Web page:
We are happy to pass on what we have learned about building better proof in veteran and survivor benefits claims; making more persuasive arguments to BVA Veterans Law Judges; and, preparing for an eventual court appeal in cases with tougher issues.

If you are an accredited agent, attorney, or VSO representative who is serious about improving the results you deliver to your clients, and ensuring that your firm will be around long enough to help more and more veterans, please send us an email telling us about your practice and how we can help: vetlaw@attigsteel.com

What is the “VA Form 21” Blog?

The VA Form 21 blog is written by attorney Chris Attig for VSOs, agents, and attorneys who represent veterans before the BVA.

The goal of the blog is to help busy BVA appeal advocates stay current on the law coming out of the appellate courts, improve their practical advocacy skills, and streamline their advocacy businesses to ensure they can continue to help veterans long into the future.

Click here to see the latest VA Form 21 blog posts.

Are you affiliated with the Veterans Law Blog®

The Veterans Law Blog® is a separate business entity and project of Chris Attig. Through the Veterans Law Blog®, Mr. Attig teaches veterans how to cut through the fog of VA claims and take back the power by proving, arguing and hopefully winning their own VA claims. We do pay to advertise our law firm on the Veterans Law Blog®, but otherwise we are not associated with the blog.

Recent Cases

(April 18, 2018) The law firm of Hill and Ponton approached Attig | Steel after the BVA judge denied their veteran a higher 70 percent PTSD rating. They had put a lot of work and energy into helping a veteran, and the BVA decision seemed to gloss ove… Read More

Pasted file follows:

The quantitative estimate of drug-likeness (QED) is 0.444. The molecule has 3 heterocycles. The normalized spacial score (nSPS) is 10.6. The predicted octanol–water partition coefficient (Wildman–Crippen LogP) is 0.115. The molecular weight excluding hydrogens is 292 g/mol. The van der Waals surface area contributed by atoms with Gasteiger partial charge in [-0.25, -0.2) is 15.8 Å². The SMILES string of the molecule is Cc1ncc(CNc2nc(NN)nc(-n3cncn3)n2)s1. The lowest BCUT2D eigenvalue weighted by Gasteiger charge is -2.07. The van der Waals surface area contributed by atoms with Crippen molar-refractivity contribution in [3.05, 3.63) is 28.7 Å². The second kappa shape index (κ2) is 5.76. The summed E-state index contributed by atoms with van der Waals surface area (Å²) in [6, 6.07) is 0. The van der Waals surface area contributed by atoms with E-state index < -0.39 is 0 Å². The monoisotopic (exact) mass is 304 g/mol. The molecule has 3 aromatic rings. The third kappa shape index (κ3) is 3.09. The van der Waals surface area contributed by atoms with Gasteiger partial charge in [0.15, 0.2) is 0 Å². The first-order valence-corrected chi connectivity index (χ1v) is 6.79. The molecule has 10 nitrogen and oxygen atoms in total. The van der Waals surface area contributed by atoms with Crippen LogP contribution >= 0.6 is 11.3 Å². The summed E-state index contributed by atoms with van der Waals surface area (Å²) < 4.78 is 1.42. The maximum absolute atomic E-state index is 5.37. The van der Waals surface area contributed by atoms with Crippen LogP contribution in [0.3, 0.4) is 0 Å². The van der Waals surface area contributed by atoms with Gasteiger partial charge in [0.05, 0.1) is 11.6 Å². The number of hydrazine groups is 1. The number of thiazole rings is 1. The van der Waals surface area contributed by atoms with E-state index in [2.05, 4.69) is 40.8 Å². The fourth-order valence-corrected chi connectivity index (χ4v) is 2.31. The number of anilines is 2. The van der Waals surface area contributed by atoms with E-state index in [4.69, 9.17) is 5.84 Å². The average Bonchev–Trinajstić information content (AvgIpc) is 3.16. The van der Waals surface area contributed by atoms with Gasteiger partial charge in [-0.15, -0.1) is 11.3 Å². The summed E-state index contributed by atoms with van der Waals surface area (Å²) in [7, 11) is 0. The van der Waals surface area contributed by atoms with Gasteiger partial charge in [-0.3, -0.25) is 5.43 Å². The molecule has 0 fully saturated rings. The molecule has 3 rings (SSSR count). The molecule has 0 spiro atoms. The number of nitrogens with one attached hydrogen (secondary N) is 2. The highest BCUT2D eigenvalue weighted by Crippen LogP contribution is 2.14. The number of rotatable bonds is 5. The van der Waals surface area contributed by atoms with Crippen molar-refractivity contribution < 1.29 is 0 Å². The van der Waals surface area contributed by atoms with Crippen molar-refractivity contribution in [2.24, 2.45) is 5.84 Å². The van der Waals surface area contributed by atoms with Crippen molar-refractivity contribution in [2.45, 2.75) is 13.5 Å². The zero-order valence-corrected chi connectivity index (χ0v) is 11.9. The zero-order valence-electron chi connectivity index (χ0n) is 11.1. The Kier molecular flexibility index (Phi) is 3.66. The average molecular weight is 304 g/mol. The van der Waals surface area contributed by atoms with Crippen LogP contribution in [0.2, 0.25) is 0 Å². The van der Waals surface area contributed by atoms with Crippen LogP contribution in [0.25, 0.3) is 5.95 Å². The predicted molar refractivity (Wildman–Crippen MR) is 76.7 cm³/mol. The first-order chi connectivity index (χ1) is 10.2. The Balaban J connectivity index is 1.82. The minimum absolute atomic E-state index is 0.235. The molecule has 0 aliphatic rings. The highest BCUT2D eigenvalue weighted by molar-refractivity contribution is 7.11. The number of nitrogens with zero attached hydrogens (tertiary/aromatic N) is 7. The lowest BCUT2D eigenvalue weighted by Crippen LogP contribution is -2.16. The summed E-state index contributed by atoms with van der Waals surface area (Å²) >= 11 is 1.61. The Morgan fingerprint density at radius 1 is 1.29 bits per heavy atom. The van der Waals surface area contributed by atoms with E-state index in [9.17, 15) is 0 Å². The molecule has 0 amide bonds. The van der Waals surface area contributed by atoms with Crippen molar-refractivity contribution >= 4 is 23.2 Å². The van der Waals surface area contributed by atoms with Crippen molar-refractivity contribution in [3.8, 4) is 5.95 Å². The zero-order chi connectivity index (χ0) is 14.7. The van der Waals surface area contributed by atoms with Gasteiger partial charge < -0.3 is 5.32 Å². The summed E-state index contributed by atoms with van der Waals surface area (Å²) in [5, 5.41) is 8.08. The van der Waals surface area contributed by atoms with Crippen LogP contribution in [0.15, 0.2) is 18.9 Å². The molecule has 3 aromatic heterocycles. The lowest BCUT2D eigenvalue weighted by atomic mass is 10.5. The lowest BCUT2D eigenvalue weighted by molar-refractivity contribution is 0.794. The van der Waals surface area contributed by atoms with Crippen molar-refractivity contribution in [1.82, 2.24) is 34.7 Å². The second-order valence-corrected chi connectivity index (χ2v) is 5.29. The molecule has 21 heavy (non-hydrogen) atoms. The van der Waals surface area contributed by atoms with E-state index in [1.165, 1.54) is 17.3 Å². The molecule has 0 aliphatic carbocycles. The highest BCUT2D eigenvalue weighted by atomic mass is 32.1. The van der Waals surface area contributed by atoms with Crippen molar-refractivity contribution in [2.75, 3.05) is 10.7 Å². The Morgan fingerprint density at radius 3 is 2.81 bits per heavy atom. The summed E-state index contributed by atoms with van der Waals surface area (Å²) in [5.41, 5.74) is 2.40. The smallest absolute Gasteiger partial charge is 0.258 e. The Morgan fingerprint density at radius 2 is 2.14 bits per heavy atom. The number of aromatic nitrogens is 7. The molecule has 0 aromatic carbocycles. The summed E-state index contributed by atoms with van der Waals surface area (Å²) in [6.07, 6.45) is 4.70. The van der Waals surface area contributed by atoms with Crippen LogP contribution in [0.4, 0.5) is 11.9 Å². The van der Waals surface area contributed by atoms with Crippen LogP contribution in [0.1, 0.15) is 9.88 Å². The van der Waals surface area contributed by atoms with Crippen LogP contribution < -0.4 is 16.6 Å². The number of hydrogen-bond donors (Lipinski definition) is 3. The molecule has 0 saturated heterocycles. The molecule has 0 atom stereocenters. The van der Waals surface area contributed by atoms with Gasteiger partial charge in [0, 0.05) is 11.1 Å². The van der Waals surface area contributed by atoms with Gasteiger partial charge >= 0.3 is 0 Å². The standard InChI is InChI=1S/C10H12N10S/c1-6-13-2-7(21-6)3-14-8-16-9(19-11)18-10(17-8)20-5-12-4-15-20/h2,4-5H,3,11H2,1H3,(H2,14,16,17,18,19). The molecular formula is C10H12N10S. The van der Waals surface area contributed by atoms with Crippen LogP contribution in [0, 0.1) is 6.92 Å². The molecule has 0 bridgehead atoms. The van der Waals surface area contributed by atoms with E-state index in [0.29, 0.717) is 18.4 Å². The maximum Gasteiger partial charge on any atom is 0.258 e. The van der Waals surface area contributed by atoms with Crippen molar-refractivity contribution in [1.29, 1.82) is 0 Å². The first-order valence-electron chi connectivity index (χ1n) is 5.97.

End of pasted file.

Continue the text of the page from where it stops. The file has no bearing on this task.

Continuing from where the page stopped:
(April 6, 2018) The veteran in this case served in the Navy in support of Operation Iraqi Freedom, including deployment to Kuwait. Upon his return stateside, after attempts to reintegrate to civilian life, he began to have family and other problems.… Read More
(February 14, 2018) Attorney Chris Attig has been working with this veteran’s survivor for half a decade to get her DIC and survivor’s accrued benefits properly awarded.  The veteran was a 3 decade military veteran, who fought not only i… Read More

See More Appellate Results

VA Form 21 Blog

May
21
What is the Deep Issue in the Case? {Several issues were raised in the briefing of this case – this review focuses in on one: continuity of symptomatology for hearing loss} A veteran is entitled to service connection for loss of hearing if his… Read More
May
2
Shameless plug for sponsorships for the podcast.  If you are getting value from the VA Form 21 Blog and Podcast, and want to become a sponsor, you can become a patron, or sponsor, by clicking here: Sponsor the VA Form 21 Podcast on Patreon. Sponsors… Read More

Read the VA Form 21 Blog